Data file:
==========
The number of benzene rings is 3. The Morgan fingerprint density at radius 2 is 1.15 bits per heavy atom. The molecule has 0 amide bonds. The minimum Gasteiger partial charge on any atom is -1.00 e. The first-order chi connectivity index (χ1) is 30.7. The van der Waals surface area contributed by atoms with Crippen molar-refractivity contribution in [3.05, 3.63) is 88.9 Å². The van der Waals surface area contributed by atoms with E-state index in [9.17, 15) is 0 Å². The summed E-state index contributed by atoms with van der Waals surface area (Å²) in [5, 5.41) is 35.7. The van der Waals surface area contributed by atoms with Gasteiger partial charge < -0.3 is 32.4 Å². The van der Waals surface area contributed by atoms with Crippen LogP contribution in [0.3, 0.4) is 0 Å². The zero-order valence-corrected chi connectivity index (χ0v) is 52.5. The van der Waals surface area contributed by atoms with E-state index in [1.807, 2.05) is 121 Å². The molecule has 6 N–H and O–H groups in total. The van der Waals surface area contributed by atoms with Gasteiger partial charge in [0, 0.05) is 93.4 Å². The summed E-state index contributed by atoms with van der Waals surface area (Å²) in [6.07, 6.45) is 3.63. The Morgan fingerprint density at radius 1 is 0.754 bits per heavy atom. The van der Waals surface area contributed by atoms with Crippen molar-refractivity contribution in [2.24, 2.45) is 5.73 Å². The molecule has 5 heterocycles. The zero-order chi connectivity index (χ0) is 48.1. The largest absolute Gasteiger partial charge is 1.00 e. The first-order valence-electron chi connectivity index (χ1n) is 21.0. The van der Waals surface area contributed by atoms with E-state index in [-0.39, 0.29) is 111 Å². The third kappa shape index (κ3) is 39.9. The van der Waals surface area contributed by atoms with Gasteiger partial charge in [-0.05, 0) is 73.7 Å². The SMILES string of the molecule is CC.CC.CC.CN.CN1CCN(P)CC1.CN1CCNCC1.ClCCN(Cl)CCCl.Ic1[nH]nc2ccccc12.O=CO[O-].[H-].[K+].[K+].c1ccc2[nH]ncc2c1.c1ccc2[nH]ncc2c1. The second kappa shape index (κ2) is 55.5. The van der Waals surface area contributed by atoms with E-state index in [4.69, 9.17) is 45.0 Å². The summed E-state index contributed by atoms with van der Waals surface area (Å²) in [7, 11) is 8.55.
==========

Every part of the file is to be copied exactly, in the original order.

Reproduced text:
The number of benzene rings is 3. The Morgan fingerprint density at radius 2 is 1.15 bits per heavy atom. The molecule has 0 amide bonds. The minimum Gasteiger partial charge on any atom is -1.00 e. The first-order chi connectivity index (χ1) is 30.7. The van der Waals surface area contributed by atoms with Crippen molar-refractivity contribution in [3.05, 3.63) is 88.9 Å². The van der Waals surface area contributed by atoms with E-state index in [9.17, 15) is 0 Å². The summed E-state index contributed by atoms with van der Waals surface area (Å²) in [5, 5.41) is 35.7. The van der Waals surface area contributed by atoms with Gasteiger partial charge < -0.3 is 32.4 Å². The van der Waals surface area contributed by atoms with Crippen LogP contribution in [0.3, 0.4) is 0 Å². The zero-order valence-corrected chi connectivity index (χ0v) is 52.5. The van der Waals surface area contributed by atoms with E-state index in [1.807, 2.05) is 121 Å². The molecule has 6 N–H and O–H groups in total. The van der Waals surface area contributed by atoms with Gasteiger partial charge in [0, 0.05) is 93.4 Å². The summed E-state index contributed by atoms with van der Waals surface area (Å²) in [6.07, 6.45) is 3.63. The Morgan fingerprint density at radius 1 is 0.754 bits per heavy atom. The van der Waals surface area contributed by atoms with Crippen molar-refractivity contribution in [2.24, 2.45) is 5.73 Å². The molecule has 5 heterocycles. The zero-order chi connectivity index (χ0) is 48.1. The largest absolute Gasteiger partial charge is 1.00 e. The first-order valence-electron chi connectivity index (χ1n) is 21.0. The van der Waals surface area contributed by atoms with E-state index in [-0.39, 0.29) is 111 Å². The third kappa shape index (κ3) is 39.9. The van der Waals surface area contributed by atoms with Gasteiger partial charge in [-0.05, 0) is 73.7 Å². The SMILES string of the molecule is CC.CC.CC.CN.CN1CCN(P)CC1.CN1CCNCC1.ClCCN(Cl)CCCl.Ic1[nH]nc2ccccc12.O=CO[O-].[H-].[K+].[K+].c1ccc2[nH]ncc2c1.c1ccc2[nH]ncc2c1. The second kappa shape index (κ2) is 55.5. The van der Waals surface area contributed by atoms with E-state index in [4.69, 9.17) is 45.0 Å². The summed E-state index contributed by atoms with van der Waals surface area (Å²) in [7, 11) is 8.55.